We've all heard about a major shift in workplace environments throughout the corporate world. Businesses are knocking down cubicle walls and piling workers into small spaces together, creating a more efficient environment that encourages collaboration.
But before you buy into this trend, you should ask yourself if it's the right option for your business. New studies are revealing that the negative effects of an open office may counteract any benefits. Unfortunately, for many businesses, the information is coming too late. An estimated three quarters of American employees now work in open-plan offices, with their employees invested thousands of dollars in landscaping design and new furniture to make the change. Chances are, those businesses will be forced to maintain the current environment for at least several years to justify the expense.
But if your workplace is still clinging to the traditional high-walled cubicle design, here are three major reasons you should stay the course.
There's an old saying that goes, "Those who don't know history are doomed to repeat it." Open-plan offices are nothing new to the corporate world. In fact, cubicles were invented to directly address the productivity lags being experienced by forcing employees to work without privacy in an increasingly data-driven world. The year? 1967. Experts at the time noted that visual distractions had a real impact on workers' ability to concentrate. In response, designers put together an office environment full of movable walls and desks that could be changed as an office's needs changed.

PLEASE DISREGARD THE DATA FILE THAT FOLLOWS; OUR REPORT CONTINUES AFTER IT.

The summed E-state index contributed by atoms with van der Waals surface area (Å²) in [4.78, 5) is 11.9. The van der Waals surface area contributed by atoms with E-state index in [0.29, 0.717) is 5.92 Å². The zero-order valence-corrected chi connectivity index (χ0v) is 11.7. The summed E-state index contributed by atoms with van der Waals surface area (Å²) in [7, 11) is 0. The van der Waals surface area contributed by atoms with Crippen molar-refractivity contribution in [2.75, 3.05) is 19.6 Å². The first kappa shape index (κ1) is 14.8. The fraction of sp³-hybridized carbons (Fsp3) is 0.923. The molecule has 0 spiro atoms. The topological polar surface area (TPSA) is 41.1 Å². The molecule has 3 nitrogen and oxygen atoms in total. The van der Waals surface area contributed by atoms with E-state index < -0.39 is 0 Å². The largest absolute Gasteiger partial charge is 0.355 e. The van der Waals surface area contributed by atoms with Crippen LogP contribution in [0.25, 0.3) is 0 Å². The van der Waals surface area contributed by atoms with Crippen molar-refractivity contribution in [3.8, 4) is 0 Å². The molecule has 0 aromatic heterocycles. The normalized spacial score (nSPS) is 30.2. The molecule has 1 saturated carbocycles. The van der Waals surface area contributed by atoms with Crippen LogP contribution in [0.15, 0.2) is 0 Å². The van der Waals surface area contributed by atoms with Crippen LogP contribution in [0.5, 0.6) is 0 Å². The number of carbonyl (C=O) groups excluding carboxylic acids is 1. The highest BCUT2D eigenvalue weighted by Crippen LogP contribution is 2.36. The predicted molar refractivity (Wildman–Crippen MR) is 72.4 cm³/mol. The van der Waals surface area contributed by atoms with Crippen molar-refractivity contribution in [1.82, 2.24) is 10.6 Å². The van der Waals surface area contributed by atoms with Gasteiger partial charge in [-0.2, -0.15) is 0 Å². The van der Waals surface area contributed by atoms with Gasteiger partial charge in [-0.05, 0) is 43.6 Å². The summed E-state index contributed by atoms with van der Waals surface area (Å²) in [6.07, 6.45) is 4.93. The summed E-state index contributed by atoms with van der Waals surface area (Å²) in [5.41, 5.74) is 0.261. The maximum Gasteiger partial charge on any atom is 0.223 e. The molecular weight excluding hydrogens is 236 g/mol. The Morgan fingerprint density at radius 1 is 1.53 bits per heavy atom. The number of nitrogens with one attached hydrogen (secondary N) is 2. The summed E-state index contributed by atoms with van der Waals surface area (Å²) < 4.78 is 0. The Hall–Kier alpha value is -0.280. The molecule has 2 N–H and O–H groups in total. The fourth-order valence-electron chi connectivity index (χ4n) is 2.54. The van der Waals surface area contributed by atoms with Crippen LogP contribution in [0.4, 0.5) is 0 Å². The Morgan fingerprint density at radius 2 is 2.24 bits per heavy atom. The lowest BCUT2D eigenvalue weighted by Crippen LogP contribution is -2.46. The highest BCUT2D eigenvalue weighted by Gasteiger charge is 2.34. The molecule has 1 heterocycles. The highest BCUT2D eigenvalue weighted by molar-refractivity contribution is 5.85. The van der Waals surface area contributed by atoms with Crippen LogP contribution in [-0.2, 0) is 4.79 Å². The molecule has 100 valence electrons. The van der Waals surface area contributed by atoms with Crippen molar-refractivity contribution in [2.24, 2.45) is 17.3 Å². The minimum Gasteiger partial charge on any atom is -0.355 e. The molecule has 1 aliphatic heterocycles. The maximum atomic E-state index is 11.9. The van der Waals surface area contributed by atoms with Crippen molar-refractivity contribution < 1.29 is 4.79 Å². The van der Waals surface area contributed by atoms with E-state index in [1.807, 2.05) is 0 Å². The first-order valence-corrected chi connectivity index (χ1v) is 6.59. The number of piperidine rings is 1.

As more reports of flu-related deaths pour in, it's hard to ignore the major pitfalls of having a large number of people working all day in an enclosed space. In an open-plan office, one worker with a cold can infect dozens of employees during the course of a workday, resulting in increased absences. Over time, these outages will have an impact on your business's bottom line.
Experts have noted several problems with the open-plan office that directly impact job performance, including a loss of privacy. Privacy improves job performance, increasing overall job satisfaction and therefore creating a boost in productivity. Studies have also found that the noise levels often found in today's open workspaces leads to a direct decrease in cognitive performance. Offering enclaves for sessions of dedicated work isn't a solution, since most workers are tied to the desks that hold their assigned desktop PCs.
For businesses considering making the move, there are numerous studies available that discuss the negatives of open-plan offices. The perceived positives, such as an increase in collaboration, have not been proven and the cost savings could be negated by the drop in performance seen in many offices making this change.